Conducting the Client Consultation: Part One
It’s the question on every new wedding and event planner’s mind: how do I conduct my client consultations? After all, as QC Event School tutor Athena DeVonne tells us, the consultation is where every journey with a client begins. From preparation to content to follow-up, the consultation process is essential to starting you and your future clients on the path to planning.
We all know you have to be prepared in order to be successful, so Athena uses a pre-consultation form to get herself ready for every consultation.
Whenever she gets an inquiry, she lets the potential client know that she needs a consultation in order to give them a quote. Along with scheduling the consultation, she’ll send her client an online form. She likes to tie everything back into her business branding, so she calls her form “Let’s Get Coalesced.”
Why the form? You need to know who you’re going to meet with so that you know:
- How to speak with them
- How to present yourself
- How to approach their questions
Some important questions to include are:
- What is the budget?
- When the event/wedding date?
- Have they chosen a color scheme chosen already?
- Have they already selected any vendors?
All these questions help prepare you for a consultation where you only gives the client the content they actually need. Consultations are all about customization. The client should feel that they’re a priority: you’re actually listening to them and their needs, not just going through a rehearsed pitch.
There’s another reason Athena asks these questions through her pre-consultation form instead of during the consultation. Asking all these questions in your first face-to-face meeting can feel kind of like an interview, and you don’t want your prospective clients to feel like you’re interviewing them! Instead, you want them to feel like they’re in a conversation.
Plus, whenever you take your eyes away from the client to write something down, there’s an automatic disconnect. A pre-consultation form lets you avoid this, since you’ll already have your basic information down. It also lets the client fill the form out on their own time. There’s no pressure, and they can get anyone involved with the event to help them fill it out.
Why those questions?
Athena asks for a prospective client’s color scheme because she likes to wear something in the wedding’s colors. For instance, if she’s meeting with a bride whose colors are coral, teal, and ivory, she’ll wear an ivory shirt with coral jewelry, and bring a teal handbag. When you’re connecting with a bride by wearing her colors, you automatically make her feel welcomed.
Asking about the venue is also important. If they have a venue, Athena likes to ask if they can schedule the consultation at the venue. That way the bride and groom can envision their wedding as they’re talking about it.
As for asking whether they’ve chosen any vendors already, this lets you know how much work you’ll actually need to do with this couple. Not every bride needs all of your services! This way you’ll know who to refer to them to and where they are in the planning process.
There’s a few ways you can do your questionnaire. Athena used a company called transpose.com, or you can create a Word doc, Google doc, or any other type of questionnaire.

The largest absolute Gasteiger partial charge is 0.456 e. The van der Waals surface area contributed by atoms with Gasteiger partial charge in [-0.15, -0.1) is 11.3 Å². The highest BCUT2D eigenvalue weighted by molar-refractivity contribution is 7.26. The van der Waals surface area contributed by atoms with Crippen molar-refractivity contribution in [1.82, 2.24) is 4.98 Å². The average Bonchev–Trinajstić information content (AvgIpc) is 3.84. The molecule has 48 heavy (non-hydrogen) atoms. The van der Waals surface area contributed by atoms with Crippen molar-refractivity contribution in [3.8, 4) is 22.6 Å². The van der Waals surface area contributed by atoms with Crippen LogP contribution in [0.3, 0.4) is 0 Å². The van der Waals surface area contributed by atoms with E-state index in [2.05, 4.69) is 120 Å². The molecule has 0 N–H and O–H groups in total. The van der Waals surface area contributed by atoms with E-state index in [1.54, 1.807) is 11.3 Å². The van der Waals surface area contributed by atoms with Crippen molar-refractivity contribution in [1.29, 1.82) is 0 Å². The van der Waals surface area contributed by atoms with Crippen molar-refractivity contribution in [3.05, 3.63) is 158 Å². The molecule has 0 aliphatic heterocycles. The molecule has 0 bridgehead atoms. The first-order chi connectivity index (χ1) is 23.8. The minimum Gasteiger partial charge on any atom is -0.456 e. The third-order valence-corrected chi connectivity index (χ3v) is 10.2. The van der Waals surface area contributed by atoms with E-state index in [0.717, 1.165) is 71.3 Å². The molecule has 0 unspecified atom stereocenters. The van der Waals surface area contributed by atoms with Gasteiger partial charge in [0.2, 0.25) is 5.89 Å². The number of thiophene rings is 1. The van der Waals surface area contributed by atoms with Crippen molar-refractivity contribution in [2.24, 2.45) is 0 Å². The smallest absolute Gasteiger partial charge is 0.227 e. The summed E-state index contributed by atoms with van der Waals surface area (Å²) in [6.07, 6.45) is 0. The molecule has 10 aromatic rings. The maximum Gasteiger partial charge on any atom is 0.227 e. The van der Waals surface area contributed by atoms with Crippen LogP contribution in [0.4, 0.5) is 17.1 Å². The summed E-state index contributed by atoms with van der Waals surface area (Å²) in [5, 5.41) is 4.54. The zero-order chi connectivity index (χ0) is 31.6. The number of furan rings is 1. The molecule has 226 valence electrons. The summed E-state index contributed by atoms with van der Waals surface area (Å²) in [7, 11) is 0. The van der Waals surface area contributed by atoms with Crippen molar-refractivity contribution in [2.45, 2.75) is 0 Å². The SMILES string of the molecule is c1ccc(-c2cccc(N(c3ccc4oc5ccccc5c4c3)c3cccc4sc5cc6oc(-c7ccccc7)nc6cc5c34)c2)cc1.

So you’ve set up a consultation and gotten back your pre-consultation form—now you need to prep content based on the information you received.
This isn’t really the time to discuss everything you can do and show off your portfolio. Athena prefers to hold that information until they’re actually her client, because getting all that information during the consultation can be very overwhelming!
What you want to focus on is client. What do they need? What do they want? The best way to do that is by asking open-ended questions.
Athena starts off her consultations by telling her prospective clients that she wants to get to know them. First of all, she wants to know their love story. How did they meet? What was the proposal like? What are their hobbies and interests? What are things they share when they find themselves the happiest together?
While they’re talking, you can watch and pick up on their mannerisms, behavior, and personalities. That’s another reason Athena doesn’t want a questionnaire in front of her during the consultation—she doesn’t want to miss all the body language signals her clients can give off.
You’ll also want to bring up questions related to information from the questionnaire, like what vendors they’ve booked already and how many guests they’re planning on inviting. But be careful, because you should never ask the same question twice. If you’ve already asked about something in your pre-consultation form, mention it as a statement during the consultation. For instance, you can say, “I see you have 175 guests and you’re looking for a ballroom” to make them feel like you’re paying attention to them.
Once you’ve got them talking about themselves they start to get a little more comfortable. When Athena feels they’re almost at the point where they’re done talking, she says, “If you guys don’t have any more questions, I’d love to tell you a bit about how I started my company.” This stuff is important to brides—they want to get to know you just as much as you got to know them!
Here’s what Athena likes to talk about, all within a brief 5-7 minutes:
- What got her interested in becoming a wedding planner
- How long she’s had her business
- Some of her career highlights
- Some of the experiences she feels have helped her grow better for each of her clients
Finally, don’t forget to follow up! Get back in touch with the client within three days of the consultation to ask if they have any other questions.
Look out for Athena’s next video in March, where she’ll walk us through a mock consultation!